Spring 2017 Letter From the Editor
Living in an upside-down world, as many of us have been since last November, it shouldn’t have been a surprise that this year March came in like a lamb and began its lion’s roar around mid-month. So I’m writing this letter on a 28° March day, looking out on a landscape of snow and ice where a week ago there were early— admittedly too early—buds. By the time this issue is in your hands, though, winter should be a memory and we can focus on renewal, rebirth and the annual reopening of Fenway Park (yes, Connecticut readers, you, too…).
New England is a special region, with multiple mountain ranges, miles of shoreline and fertile fields in between. Despite often-harsh weather, our legendary Yankee ingenuity has helped residents capitalize on the natural bounty of land and sea for nearly two-and-a-half centuries.
But just as the six New England states support each other, we are inextricably linked to those beyond our northeastern borders. As a Congresswoman from Maine, Chellie Pingree’s first responsibility is to her constituents, but as a member of the House Appropriations Subcommittee responsible for the Farm Bill, the organic farmer brings 40 years of passion and experience to bear in shaping policy that will affect the entire country. As you will see in our Q&A, everyone should benefit from her influence. A profile of Chuck Ross, who recently left his position as Vermont’s secretary of agriculture, digs into the history of this eighth-generation farmer who has worked with his counterparts from every state, making food safety and the Farm Bill priorities. In Massachusetts, we look at a program offered by Lovin’ Spoonfuls that offers chef-led cooking classes to the recipients of the food it rescues and distributes. We also examine what the state’s ballot question regarding farm animal containment will mean when it goes into effect. And we clear up confusion around food labeling, explaining what some of the most commonly used labels actually mean.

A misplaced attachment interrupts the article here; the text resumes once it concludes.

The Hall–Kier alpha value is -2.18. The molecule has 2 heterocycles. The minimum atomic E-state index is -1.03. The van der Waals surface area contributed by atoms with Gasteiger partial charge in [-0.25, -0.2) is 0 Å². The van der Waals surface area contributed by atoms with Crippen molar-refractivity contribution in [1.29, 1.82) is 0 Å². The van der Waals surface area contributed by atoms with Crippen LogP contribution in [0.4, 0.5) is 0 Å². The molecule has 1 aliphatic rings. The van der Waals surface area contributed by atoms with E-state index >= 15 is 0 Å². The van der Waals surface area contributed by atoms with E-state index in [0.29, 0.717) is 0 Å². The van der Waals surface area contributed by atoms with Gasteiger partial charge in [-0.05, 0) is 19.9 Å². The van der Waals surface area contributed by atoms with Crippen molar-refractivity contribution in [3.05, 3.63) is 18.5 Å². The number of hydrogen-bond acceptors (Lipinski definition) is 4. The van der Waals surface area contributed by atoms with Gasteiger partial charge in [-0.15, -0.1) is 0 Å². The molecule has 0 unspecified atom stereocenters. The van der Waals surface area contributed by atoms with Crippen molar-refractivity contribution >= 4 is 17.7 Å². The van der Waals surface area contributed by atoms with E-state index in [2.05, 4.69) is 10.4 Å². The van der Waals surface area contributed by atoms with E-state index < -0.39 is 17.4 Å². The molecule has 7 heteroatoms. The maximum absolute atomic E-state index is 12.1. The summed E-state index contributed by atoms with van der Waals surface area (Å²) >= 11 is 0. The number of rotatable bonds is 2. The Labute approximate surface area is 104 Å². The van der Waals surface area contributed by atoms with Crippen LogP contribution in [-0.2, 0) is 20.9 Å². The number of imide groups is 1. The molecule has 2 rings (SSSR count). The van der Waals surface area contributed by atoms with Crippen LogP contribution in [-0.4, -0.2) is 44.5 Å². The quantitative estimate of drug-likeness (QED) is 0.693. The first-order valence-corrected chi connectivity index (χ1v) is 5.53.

Seaweed is being hailed as the next “super food,” both for its nutritional value and its flavor. Growing it is a burgeoning industry, and more sustainable than harvesting the wild stuff. At a farm about halfway up the coast of Maine, two men are applying their Yankee ingenuity to the cultivation of edible kelp. About an hour and a half south sits the region’s only herbal tea plantation. At Karnak Farm, in Saco, the founder of MEM Tea grows elderberry and chamomile bushes, then dries the flowers and ferments them to be steeped to make into fragrant beverages that are used by some as homeopathic remedies. Throughout all six states, a growing number of fast-casual restaurants rely on neighboring farms to supply their produce, a relationship that benefits every link in their intimate food chain. We take you to a sampling of these businesses.
As always, we end with a trip, this season to Mystic and Stonington, Connecticut. These days, we could all use an escape. And why not keep it close to home, where we can appreciate how lucky we are to live in this part of the world? As an added bonus, we can support the local food, drink, craft and lodging industries.